I ate the whole thing. It was gross. I tried so hard to like it. I tried to tell myself that I was just put off by the texture and that the taste and smell were fine. When that didn't work, I told myself that it was just the smell. That didn't work either, and for the second time in fifteen years, I came to the conclusion that me and mushrooms are just not meant to be.

The whole experience was just...odd. Even as I was eating the mushroom, I could not have told you why I was doing it. It was only later, when I really thought about it, that I figured out my own bizarre behavior and the subconscious thought behind it. Frankly, it makes me wonder. What else have I been doing for what other weird reasons?


Carla said...

Mmmmmm, mushrooms. I am so glad that Doug and I agree on the fungus question.

In other news, I got the most awesome little kitchen gadget ever. It's a garlic peeler. Basically it looks like a toilet paper roll (though a bit smaller in diameter) made out of blue rubber that somebody took some pinking shears to the ends. (Just go look up "garlic peeler" on Amazon. It was $7.99, I think, w/ free shipping.) You just pop a clove of garlic in there, apply light pressure to the clove thru the rubber, and roll back and forth a couple of times. You'll hear a crinkly sound and out pops a peeled clove!!! It is totally groovy. I detest peeling garlic cloves and now it is a cinch.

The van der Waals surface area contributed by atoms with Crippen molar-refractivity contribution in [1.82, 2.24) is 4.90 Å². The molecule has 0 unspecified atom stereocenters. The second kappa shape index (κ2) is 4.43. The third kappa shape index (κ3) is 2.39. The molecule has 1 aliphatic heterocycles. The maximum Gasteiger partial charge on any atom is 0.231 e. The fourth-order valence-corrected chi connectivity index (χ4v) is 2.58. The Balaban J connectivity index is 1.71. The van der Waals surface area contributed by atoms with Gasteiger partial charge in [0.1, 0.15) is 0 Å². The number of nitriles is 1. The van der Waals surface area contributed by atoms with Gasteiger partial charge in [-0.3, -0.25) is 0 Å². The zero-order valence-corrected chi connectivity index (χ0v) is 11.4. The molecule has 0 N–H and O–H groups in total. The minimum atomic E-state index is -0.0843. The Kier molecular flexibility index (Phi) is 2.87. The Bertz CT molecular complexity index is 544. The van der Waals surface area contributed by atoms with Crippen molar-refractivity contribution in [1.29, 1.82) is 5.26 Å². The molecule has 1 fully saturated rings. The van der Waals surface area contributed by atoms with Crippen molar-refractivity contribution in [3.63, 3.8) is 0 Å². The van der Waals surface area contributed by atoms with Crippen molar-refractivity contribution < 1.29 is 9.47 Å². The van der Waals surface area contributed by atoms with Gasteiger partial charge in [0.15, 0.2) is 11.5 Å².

Oh, and I know about the whack the clove w/ a blunt object trick but it almost always ends up smooshing the clove in the process, leaving my fingers sticky w/ garlic juice. And sometimes you still have to fiddle w/ the garlic paper. Not cool.

Cleanup is a snap, just rinse it under water and you are done!

You may now laugh at my non-frugal non-smelly-garlic-hands self.

Carla said...

You may have heard from Mama by now that she decided to try one of her little silicone pot holders on the garlic cloves instead of springing for the $8 tube thingy on Amazon. And it worked! So maybe you have one of those as well and can try it. I don't have one so I don't feel bad about buying my rubber tube. I will be purchasing the tube for my mother-in-law for Christmas (in addition to the traditional cute children calendar).

Sandra said...

I haven't had much problem peeling garlic using the whacking trick. Maybe you are whacking too hard.